McNamara formed a special office that helped create the Family Peace Center in downtown Rockford. There, domestic violence victims can get an emergency order of protection, find counseling, help with food and housing and other services under one roof. Rockford police also work out of the center. It’s a multiagency approach that city officials now want to use for juvenile crime.
Between 2016 and 2019 the number of violent crimes in the city fell each year, according to Rockford police. Starting in November 2019 the city went four straight months without a murder, and McNamara was hopeful Rockford might see another year-over-year decrease in 2020.
“Then the pandemic hit, and it was like all hell broke loose,” he said.
Most of the shootings over the next year were part of what then-Police Chief Dan O’Shea called a “tit for tat” between factions of two street gangs. They were largely concentrated in lower-income neighborhoods that are home to more of the city’s Black and Hispanic residents. Too many, O’Shea said, involved juveniles driving around town with guns and “aimlessly blasting away.”
Police said some of the problem may have been kids not being in school and officers not able to get out into neighborhoods and interact with residents because of COVID-19. A home life where young people may have lacked support before the pandemic, they say, got tougher.
A 37-year-old man was charged in a shooting at a bowling alley that left three people dead and three wounded. And two murders were domestic cases, including the strangulation of a woman who had reported her boyfriend for abuse a few days earlier.
The eruption in violence among people stuck at home wasn’t a surprise to Delicia Harris, a survivor of abuse who has worked with youth programs in Rockford.
“You gotta spend more time at home with these fools,” Harris says of the people committing the abuse. “You don’t get to say ‘I’m going to Grandma’s’ or ‘I’m going to the cookout at my Auntie’s’ because we can’t go anywhere."
That violence often involved young people who had grown up surrounded by violence. Between 2016 and 2020, 79% of homicide victims and 81% of known homicide suspects had been involved in abuse cases reported to police, Whisenand said.
In the city’s review of juveniles accused of violent crimes, a typical youth had experienced a dozen or more incidents of domestic or sexual abuse before age 18, either as a victim or witness. Some saw parents and siblings shot or attacked with knives. In one case, a girl was a victim or witness in 26 separate attacks between age 9 and 13 — including 10 times when she was sexually assaulted. At 17, she was arrested for battery.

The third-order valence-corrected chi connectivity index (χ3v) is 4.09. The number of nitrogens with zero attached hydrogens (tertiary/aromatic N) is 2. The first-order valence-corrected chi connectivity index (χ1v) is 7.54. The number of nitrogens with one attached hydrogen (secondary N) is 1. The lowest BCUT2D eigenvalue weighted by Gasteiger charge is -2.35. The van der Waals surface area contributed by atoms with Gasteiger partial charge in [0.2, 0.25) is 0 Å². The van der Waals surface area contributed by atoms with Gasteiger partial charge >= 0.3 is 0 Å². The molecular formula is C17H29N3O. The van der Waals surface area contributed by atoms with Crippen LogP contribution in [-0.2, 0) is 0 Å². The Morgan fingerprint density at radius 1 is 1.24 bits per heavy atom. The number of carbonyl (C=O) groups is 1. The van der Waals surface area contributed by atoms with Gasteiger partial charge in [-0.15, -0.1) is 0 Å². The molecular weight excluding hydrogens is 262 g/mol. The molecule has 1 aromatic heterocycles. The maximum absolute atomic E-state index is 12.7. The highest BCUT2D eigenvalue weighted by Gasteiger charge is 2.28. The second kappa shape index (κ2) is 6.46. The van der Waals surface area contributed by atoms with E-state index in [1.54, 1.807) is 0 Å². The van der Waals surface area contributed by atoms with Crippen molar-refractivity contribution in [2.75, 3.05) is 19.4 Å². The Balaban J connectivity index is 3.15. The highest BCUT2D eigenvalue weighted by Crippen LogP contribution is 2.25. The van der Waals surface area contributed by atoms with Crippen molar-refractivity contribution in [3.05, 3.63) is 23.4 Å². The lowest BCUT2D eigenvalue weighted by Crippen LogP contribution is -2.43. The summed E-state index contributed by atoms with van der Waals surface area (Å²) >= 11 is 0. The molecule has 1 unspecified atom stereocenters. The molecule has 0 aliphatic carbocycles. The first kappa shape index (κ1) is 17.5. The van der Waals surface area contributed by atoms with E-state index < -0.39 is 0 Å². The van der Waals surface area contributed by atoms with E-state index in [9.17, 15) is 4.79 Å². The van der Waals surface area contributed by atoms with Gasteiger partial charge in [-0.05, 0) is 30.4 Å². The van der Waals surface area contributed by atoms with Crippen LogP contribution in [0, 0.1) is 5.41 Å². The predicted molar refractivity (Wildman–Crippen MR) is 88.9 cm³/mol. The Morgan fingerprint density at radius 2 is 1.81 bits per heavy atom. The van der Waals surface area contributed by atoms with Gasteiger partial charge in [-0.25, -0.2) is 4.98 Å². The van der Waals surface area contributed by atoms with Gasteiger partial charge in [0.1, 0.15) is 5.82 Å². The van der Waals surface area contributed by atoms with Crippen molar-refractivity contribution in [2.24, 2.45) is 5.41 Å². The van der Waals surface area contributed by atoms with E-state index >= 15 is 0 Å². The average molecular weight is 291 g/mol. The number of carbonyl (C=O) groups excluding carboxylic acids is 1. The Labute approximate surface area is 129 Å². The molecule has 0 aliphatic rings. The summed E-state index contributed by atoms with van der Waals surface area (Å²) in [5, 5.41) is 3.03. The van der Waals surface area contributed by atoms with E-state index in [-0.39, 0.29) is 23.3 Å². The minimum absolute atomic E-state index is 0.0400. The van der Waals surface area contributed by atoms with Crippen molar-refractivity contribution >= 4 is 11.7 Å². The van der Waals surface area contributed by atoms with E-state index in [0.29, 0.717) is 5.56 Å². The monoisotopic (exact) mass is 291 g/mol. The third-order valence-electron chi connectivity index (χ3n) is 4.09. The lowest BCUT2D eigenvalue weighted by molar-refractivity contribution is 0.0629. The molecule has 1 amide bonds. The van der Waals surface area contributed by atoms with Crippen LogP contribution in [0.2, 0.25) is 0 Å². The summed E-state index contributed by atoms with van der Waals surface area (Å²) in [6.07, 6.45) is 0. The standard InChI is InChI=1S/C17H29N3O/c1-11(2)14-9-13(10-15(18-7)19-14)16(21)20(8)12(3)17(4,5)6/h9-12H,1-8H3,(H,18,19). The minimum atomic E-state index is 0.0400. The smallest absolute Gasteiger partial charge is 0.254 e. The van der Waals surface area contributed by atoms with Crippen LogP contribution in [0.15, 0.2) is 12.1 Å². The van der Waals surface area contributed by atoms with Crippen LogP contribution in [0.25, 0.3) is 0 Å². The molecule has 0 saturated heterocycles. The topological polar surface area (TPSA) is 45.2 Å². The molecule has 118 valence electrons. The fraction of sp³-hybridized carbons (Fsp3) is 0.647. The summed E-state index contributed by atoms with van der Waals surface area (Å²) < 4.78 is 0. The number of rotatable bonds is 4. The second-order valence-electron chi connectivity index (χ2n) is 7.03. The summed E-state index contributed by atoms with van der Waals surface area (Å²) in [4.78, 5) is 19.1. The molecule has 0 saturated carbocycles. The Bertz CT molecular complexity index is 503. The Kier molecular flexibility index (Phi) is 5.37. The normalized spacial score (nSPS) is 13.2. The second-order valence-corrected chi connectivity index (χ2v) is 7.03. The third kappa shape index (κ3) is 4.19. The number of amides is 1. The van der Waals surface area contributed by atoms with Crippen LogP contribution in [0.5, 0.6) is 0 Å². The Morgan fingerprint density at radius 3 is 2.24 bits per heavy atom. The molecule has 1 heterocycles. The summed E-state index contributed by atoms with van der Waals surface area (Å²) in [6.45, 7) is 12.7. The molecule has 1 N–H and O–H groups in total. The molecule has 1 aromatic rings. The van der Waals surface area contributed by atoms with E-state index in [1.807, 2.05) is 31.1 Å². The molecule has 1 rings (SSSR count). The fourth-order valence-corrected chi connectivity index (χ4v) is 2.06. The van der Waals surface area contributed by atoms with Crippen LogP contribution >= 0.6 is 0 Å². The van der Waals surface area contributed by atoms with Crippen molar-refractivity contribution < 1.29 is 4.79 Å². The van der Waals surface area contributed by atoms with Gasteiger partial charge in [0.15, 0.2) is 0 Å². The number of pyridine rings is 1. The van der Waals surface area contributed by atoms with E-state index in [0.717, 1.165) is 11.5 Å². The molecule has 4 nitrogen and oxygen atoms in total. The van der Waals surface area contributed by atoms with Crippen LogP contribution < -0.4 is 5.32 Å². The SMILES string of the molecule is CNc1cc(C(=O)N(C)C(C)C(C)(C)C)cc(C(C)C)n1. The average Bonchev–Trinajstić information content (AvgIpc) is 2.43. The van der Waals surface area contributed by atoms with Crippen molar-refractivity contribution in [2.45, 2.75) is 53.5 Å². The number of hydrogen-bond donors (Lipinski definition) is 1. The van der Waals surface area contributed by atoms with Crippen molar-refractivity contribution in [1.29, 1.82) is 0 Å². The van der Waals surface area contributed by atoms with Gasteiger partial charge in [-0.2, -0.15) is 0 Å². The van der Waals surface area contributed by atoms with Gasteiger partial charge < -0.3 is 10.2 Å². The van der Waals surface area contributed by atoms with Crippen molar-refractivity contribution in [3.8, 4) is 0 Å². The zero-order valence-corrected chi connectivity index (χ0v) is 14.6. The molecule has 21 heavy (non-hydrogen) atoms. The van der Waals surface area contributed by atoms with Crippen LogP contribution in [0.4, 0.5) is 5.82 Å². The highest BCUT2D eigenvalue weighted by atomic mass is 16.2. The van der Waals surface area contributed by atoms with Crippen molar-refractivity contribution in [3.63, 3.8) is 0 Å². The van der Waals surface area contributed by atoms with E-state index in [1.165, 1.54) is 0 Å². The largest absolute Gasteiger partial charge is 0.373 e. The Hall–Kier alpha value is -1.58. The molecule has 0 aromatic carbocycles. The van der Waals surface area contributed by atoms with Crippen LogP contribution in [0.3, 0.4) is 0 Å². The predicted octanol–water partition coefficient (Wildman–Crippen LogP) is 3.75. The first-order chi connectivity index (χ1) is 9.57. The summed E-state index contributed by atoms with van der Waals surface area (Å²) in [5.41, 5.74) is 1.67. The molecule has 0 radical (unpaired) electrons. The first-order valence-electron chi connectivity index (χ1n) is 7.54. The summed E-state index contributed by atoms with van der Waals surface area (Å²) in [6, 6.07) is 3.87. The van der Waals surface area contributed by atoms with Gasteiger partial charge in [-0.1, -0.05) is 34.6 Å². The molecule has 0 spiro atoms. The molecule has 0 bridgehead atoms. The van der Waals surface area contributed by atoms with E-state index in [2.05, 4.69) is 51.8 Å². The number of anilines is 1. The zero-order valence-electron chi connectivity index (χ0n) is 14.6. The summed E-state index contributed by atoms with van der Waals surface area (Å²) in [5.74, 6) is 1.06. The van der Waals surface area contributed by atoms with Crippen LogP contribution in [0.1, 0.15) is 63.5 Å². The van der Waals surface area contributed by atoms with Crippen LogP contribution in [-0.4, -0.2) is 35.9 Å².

“My thought at the time was, ‘Well, of course she was,’” Whisenand said.
Camp Hope is one of the programs Rockford already is offering not only for kids who are victims, but those who are present when abuse is occurring.
The motorcoach that carried the first group of 8- to 11-year-olds to the camp in late August was like a spaceship, the kids said, dubbing it “Ship Hope" for its fancy seats and lights. When they got off at Atwood Park, a few hundred acres of woods and trails along the river outside town, it was the first time some of them had left the city.
The group spent three days hiking through the woods, trying archery and talking about people who, like them, had lived through adversity. The aim is to help them believe in themselves and learn how to cope with their own difficulties, said Annie Hobson, the Family Peace Center's youth services manager.
To Hobson, it makes perfect sense that kids exposed to violence might become violent themselves.
“That's what they've seen. That's what they know,” she said, adding that the campers will leave with better coping skills and a mentor they will connect with throughout the year.
The Associated Press was unable to interview camp participants due to city policy of keeping the identity of minors confidential. Other programs being tried in Rockford are aimed specifically at girls or teenagers.
In cases of domestic abuse, “I don’t know if we could adequately ever describe what it must be like for a child to watch something like that happen,” said Jennifer Cacciapaglia, who runs the mayor's office on domestic and community violence prevention.
If something isn't done for those children, she said, “we will pay for it. We’re going to pay for it now or later.”